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|Title: ||HOSPITAL FOOD SAFETY An Assessment of the Hygienic and Food Handling Practices in Selected Hospitals in Addis Ababa- Ethiopia|
|Authors: ||Faben, Getachew|
|Advisors: ||Mulat Abegaz, (PhD)|
Food Handling Practices
|Copyright: ||Jun-2010 |
|Date Added: ||22-May-2012 |
|Publisher: ||ADDIS ABABA UNIVERSITY|
|Abstract: ||The purpose of this study was to assess the status of food hygiene and food safety issues and
practices in some selected hospitals in Addis Ababa- Ethiopia and provide a baseline data for
implementing HACCP in hospital food services. In addition, knowledge and practice of food
handlers with regard to food hygiene in hospitals was assessed, gaps in hospital food safety and
hygiene was identified and microbial analysis of food was conducted.
The assessment and observation checklist for comparing standards of GHP and GKP has
uncovered some gaps regarding the status of the premises, status and storage of equipments,
some aspects of personal hygiene and sanitation and pest control. The common unsatisfactory
scores include having unclean floors, walls and ceilings, insect infestation and poor ventilation,
poor storage of utensils, not using appropriate tools by food handlers, improper covering of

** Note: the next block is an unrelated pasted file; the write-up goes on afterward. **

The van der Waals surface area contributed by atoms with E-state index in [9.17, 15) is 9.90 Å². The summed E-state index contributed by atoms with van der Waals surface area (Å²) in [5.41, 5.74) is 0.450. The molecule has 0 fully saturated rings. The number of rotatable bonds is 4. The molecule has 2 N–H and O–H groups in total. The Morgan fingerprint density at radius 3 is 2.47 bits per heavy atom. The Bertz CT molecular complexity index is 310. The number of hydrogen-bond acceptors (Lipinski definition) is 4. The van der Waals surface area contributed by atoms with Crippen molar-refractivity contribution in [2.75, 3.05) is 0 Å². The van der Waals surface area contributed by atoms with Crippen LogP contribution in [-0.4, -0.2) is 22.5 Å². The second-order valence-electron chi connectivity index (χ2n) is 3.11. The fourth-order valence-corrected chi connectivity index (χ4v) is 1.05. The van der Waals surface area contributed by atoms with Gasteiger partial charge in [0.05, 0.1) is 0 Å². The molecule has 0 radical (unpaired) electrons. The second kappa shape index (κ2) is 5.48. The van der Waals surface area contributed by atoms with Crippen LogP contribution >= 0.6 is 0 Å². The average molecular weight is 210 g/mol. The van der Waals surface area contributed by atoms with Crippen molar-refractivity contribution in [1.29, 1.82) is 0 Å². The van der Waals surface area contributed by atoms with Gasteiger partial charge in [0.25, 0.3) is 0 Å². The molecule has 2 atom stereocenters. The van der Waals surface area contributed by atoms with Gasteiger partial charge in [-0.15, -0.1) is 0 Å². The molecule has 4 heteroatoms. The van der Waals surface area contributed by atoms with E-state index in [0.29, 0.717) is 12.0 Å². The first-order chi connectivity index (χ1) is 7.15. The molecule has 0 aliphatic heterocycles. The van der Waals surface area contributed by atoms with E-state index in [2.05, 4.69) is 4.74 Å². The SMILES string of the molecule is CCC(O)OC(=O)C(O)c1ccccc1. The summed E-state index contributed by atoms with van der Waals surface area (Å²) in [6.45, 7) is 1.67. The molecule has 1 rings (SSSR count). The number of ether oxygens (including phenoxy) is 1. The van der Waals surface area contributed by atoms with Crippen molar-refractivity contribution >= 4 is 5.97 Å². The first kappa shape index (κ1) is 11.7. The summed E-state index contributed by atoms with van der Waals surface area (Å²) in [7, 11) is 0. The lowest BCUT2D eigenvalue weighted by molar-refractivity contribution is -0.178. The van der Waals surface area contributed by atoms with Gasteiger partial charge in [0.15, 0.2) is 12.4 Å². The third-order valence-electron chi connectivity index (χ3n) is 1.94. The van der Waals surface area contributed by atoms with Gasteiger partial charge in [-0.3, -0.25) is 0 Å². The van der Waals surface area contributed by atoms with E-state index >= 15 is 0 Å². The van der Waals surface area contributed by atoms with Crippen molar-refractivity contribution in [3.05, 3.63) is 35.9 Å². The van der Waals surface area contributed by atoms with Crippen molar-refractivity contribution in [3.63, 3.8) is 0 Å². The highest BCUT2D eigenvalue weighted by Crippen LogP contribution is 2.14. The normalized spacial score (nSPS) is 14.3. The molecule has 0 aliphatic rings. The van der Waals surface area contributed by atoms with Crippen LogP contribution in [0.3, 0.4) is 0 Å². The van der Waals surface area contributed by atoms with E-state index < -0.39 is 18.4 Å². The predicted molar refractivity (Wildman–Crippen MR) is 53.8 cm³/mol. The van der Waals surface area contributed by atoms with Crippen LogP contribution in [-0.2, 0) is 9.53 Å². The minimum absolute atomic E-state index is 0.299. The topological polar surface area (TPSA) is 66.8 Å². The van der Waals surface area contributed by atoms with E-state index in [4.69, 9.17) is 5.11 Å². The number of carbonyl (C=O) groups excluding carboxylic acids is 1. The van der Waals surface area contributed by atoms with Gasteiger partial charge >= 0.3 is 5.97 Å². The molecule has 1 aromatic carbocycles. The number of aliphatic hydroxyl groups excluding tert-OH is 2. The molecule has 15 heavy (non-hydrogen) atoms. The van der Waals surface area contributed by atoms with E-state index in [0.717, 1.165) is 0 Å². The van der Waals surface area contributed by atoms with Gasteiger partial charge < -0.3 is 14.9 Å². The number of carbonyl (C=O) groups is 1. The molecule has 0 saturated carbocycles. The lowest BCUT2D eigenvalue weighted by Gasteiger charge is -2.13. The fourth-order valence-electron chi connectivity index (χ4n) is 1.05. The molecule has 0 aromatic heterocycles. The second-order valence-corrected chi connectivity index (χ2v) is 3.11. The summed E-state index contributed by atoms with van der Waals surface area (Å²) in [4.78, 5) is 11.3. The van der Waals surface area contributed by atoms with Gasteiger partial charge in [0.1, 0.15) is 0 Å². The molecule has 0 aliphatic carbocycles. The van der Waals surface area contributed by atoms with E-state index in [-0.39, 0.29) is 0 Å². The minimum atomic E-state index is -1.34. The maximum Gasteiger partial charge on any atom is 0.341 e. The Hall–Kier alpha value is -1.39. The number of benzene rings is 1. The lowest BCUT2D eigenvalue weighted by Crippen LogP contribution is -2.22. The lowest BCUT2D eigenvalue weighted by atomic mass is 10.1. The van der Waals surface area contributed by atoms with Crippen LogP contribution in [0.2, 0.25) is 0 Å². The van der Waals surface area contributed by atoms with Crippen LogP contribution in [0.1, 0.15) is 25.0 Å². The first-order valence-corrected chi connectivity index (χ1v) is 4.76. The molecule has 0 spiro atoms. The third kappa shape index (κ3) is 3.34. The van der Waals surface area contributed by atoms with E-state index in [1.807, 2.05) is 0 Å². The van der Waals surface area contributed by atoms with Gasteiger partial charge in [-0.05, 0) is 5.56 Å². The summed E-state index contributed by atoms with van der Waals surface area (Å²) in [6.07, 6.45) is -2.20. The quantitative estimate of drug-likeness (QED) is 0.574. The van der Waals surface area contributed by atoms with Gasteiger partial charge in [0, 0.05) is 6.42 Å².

refuse receptacle and absence of a hand wash basins near the toilets.
The questionnaire based assessment has provided insight into inadequacies in the general food
service staff knowledge with regard to food hygiene principles as 86.8% were not aware of the
correct refrigerator temperature, 78.9% of them thought that chilling and freezing eliminates
harmful germs in food. In addition to that, 71.1% of them were unaware of the best way to wash
fresh fruits and vegetables to keep them free from food poisoning microorganisms. On the other
hand, better results were obtained for self-reported food hygiene practices and control measures.
High scores were obtained for knowledge about food related microorganisms such as Vibrio
cholera (89.5%), Salmonella (97.4%) and Hepatitis A (60.5%). Knowledge of C.botulinum and
S.aureus was absent.
A total of 45 samples (15 meat, 15 vegetable and 15 legume based sauces) were analyzed for
Aerobic colony count, total coliforms, E. coli type I and CNS. Data from the microbiological
analysis show that most of the samples were within the good/acceptable range but the incidence
of fecal coliforms and E.coli indicate a poor food handling practice and/or cross-contamination
during distribution or in the kitchen.
A HACCP system has not been implemented in any of the studied hospitals and in view of the
findings of this study it can be underlined the importance of a full implementation of the system.|
|Appears in:||Thesis-Food science and Nutriation |
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